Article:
For an industry bent on standards, the digital advertising ecosystem is rife with drama, as a stunning collection of books published in 2023 amply demonstrates.
Since the early 2000s, we’ve seen businesses built on friendship and then destroyed by bitter disputes. Fortunes were made in the blink of an eye, then lost just as quickly. Many of us have had front-row seats to the twists and turns that shaped our industry, sometimes taking sides and always hoping for the best.
These books are on our reading list because they’re far from dry chronicles of an industry. The authors pull back the curtains so that we can see the ambition and egos that have changed the nature of publishing and the world. Most of all, they promise to be great reads!
Some of us remember Ben Smith as an editor at BuzzFeed. Traffic chronicles the rise and squabbles of new media that emerged in the aftermath of the early 2000’s dotcom crash. He opens with the inside tale of two online media rivals, Jonah Peretti of HuffPost and BuzzFeed and Nick Denton of Gawker Media, and their relentless quest for traffic. The book is a trip down memory lane for anyone in the business for a while.
Drawing on his extensive experience as a strategist for Apple, Nike, and Beyoncé, Marcus Collins argues true cultural engagement is the most powerful vehicle for influencing behavior. If you want to get people to move, you must first understand the underlying cultural forces that make them tick.
Collins, who holds a Ph.D. in marketing, is a marketing professor at the University of Michigan’s Ross School of Business and head of strategy at Wieden+Kennedy, fuses his experience with theories from social psychology, anthropology, and even French philosophy across seven chapters to guide readers to a deeper understanding of what drives culture and why reading the nuances within culture is pivotal to effectively reaching your market. Reading this, we’re reminded of what social media was supposed to do for brands — facilitate communities for people to gather around shared interests. The book is both an entertaining read and insightful.
Taylor Lorenz has been the authority on internet culture for over a decade, documenting its far-reaching effects on all corners of our lives. In this debut book, Taylor traces how online influence came to upend the world, removing traditional barriers and creating whole new sectors of the economy. Lorenz shows this phenomenon to be one of the most disruptive changes in modern capitalism.
This book is full of memories for those of us who have loved social media. It also highlights what we have said all along: We can create platforms, but the user is always in charge.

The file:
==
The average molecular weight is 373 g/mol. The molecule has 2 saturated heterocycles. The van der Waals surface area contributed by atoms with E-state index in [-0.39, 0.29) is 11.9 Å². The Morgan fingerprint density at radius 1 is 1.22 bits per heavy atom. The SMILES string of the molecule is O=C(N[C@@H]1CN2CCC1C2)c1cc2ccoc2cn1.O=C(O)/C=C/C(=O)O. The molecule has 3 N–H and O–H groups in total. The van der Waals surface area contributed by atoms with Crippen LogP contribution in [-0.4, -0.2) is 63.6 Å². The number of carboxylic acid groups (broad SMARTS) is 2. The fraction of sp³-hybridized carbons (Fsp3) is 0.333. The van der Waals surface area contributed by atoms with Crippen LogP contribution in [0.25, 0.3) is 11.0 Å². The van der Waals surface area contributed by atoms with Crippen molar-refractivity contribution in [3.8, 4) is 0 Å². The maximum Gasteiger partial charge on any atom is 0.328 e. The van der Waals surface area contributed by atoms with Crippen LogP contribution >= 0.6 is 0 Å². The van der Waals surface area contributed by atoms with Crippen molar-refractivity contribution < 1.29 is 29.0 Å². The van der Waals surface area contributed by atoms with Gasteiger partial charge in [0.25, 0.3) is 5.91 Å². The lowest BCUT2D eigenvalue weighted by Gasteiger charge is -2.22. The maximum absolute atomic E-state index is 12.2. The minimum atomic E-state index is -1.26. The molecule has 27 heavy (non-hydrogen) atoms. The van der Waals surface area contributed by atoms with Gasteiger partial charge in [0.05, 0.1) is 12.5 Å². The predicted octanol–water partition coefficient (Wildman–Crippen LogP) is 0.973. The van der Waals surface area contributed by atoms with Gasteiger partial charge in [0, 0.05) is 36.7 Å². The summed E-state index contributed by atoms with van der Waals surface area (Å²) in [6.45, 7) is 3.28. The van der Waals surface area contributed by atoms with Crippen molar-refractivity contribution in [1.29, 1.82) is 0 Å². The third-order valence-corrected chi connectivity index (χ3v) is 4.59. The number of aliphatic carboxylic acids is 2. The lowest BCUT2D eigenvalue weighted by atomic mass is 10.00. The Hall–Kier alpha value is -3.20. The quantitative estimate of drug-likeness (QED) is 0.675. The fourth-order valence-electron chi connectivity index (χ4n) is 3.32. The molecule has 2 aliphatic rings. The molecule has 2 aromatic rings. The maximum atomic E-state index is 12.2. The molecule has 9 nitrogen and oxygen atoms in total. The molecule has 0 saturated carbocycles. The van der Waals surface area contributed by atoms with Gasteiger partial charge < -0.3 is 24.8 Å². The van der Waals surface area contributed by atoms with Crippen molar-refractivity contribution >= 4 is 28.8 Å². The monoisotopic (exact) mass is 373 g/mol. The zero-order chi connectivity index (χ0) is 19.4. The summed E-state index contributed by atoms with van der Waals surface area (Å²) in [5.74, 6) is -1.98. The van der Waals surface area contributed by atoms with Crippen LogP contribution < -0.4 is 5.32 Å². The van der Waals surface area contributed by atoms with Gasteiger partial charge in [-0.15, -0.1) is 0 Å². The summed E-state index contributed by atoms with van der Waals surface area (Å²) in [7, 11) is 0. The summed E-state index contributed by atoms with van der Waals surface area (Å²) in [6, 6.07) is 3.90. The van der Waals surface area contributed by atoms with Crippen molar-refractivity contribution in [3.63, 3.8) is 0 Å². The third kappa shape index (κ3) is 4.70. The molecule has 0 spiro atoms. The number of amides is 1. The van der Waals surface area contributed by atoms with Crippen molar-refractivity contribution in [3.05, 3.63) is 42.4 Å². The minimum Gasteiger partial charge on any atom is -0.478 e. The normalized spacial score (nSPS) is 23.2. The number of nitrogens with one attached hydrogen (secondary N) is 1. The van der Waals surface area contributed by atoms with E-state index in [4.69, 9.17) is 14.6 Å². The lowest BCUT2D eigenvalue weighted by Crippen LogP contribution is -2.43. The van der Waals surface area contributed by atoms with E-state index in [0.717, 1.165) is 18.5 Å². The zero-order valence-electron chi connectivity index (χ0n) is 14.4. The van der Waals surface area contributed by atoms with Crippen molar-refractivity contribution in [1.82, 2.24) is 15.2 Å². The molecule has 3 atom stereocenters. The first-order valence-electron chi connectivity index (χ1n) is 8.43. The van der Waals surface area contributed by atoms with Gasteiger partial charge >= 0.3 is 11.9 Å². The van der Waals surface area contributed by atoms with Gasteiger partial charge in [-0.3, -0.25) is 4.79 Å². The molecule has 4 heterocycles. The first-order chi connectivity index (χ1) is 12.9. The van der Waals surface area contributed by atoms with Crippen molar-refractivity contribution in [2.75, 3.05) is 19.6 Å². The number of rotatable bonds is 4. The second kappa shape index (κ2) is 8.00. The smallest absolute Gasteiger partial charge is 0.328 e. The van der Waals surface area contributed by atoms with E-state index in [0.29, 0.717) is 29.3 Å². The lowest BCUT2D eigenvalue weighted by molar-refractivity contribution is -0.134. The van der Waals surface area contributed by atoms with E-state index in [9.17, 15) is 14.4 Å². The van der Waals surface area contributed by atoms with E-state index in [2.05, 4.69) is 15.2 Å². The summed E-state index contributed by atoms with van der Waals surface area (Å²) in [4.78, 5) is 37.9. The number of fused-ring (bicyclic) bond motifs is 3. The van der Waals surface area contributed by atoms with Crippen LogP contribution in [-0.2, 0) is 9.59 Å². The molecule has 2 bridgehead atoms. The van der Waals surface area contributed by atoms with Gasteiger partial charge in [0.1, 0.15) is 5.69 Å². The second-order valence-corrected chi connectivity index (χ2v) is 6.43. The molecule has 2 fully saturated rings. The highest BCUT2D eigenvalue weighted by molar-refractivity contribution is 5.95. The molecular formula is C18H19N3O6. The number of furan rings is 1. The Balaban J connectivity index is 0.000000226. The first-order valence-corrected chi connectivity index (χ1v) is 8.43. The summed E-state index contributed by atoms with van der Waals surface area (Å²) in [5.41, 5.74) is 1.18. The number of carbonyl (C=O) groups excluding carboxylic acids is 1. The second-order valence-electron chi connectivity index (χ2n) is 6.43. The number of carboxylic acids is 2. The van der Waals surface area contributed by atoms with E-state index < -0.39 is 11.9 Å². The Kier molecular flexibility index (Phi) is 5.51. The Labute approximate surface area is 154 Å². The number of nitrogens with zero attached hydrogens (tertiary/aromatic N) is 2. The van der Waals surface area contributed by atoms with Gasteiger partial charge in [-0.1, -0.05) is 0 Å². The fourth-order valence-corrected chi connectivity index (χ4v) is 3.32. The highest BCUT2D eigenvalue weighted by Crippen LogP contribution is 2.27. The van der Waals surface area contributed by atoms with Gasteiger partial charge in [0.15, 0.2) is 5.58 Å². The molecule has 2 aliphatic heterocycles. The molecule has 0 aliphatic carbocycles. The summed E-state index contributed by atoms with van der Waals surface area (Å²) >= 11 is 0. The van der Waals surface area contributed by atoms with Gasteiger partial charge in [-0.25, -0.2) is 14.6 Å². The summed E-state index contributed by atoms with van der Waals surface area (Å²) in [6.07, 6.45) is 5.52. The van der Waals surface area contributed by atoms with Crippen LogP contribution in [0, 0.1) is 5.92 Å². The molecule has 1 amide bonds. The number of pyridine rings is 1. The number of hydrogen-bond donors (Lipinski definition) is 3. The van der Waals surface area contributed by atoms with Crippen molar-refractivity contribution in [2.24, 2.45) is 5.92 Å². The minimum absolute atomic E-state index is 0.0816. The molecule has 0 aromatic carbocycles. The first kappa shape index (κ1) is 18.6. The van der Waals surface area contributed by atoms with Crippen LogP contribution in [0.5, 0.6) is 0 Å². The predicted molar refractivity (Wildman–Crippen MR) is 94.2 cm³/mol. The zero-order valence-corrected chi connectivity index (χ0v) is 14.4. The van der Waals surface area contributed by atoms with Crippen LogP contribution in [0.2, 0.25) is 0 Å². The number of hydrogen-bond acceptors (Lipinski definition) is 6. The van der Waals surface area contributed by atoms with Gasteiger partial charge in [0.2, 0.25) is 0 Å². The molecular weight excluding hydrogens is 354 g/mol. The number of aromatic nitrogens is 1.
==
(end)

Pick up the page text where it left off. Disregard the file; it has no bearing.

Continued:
Breaking takes readers into the darkly comic battle between one of our time’s most intriguing, polarizing, influential men — Elon Musk — and the company representing our culture’s dearest hope for a shared global conversation. From employee accounts within Twitter headquarters to the mission-driven team Musk surrounded himself with, this is the full story from all sides.
For those of us in the business, the stories recounted are very close to home, and many of us have spent 2023 following and writing about Musk’s antics and wondering if Twitter, now X, will survive.
With social media and constant connection, the boundaries of privacy are stretched thin. Growing Up in Public shows parents how to help tweens and teens navigate boundaries, identity, privacy, and reputation in their digital world. Drawing on her extensive work with parents and schools, as well as hundreds of interviews with kids, parents, educators, clinicians, and scholars, Heitner offers strategies for parenting our kids in an always-connected world.
This book is for parents like me who have young kids who will go online and wonder how we — and our children — will handle it.
When a high school student started a private Instagram account that used racist and sexist memes to make his friends laugh, he thought of it as “edgy” humor. Over time, the edge got sharper. Then, a few other kids found out about the account. Pretty soon, everyone knew. Ultimately, no one in the small town of Albany, California, was safe from the repercussions of the account’s discovery.
A brilliant takedown and exposé of the great con job of the twenty-first century—the metaverse, crypto, space travel, transhumanism—being sold by four billionaires (Peter Thiel, Mark Zuckerberg, Marc Andreesen, Elon Musk), leading to the degeneration and bankruptcy of our society.
While many in our industry — and society — revere these billionaires of heroes, Taplin wants us to understand that they’re pursuing their dreams at our expense.
If you loved Alderman’s first book, The Power, then this novel is a must-read. It’s a dazzling tour de force where a handful of friends plot a daring heist to save the world from the tech giants whose greed threatens life as we know it.
What I loved about The Future is its perfect pitch when writing about our industry. Many people try to include tech in their fiction writing, and it’s mostly cringe. Alderman gets it and uses it deftly. The book includes one of the best plot twists, so don’t tell anyone you’re reading the book, lest they can’t help themselves and spoil it for you.